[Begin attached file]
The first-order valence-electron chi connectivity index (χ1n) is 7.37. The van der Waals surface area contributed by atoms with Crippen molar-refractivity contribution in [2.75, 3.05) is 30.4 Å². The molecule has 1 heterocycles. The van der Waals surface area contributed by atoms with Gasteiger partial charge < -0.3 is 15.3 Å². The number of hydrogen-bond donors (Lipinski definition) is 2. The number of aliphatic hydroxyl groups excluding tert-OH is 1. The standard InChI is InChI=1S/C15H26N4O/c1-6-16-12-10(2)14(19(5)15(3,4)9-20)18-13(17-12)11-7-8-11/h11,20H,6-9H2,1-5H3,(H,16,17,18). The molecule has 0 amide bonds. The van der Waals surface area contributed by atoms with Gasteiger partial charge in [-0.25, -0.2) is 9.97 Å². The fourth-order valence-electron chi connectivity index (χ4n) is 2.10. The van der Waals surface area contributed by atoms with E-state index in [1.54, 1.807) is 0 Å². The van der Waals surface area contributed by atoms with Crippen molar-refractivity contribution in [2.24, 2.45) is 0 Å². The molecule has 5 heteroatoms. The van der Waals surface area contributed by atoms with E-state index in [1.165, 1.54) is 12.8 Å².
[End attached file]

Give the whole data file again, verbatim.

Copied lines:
The first-order valence-electron chi connectivity index (χ1n) is 7.37. The van der Waals surface area contributed by atoms with Crippen molar-refractivity contribution in [2.75, 3.05) is 30.4 Å². The molecule has 1 heterocycles. The van der Waals surface area contributed by atoms with Gasteiger partial charge < -0.3 is 15.3 Å². The number of hydrogen-bond donors (Lipinski definition) is 2. The number of aliphatic hydroxyl groups excluding tert-OH is 1. The standard InChI is InChI=1S/C15H26N4O/c1-6-16-12-10(2)14(19(5)15(3,4)9-20)18-13(17-12)11-7-8-11/h11,20H,6-9H2,1-5H3,(H,16,17,18). The molecule has 0 amide bonds. The van der Waals surface area contributed by atoms with Gasteiger partial charge in [-0.25, -0.2) is 9.97 Å². The fourth-order valence-electron chi connectivity index (χ4n) is 2.10. The van der Waals surface area contributed by atoms with E-state index in [1.54, 1.807) is 0 Å². The van der Waals surface area contributed by atoms with Crippen molar-refractivity contribution in [2.24, 2.45) is 0 Å². The molecule has 5 heteroatoms. The van der Waals surface area contributed by atoms with E-state index in [1.165, 1.54) is 12.8 Å².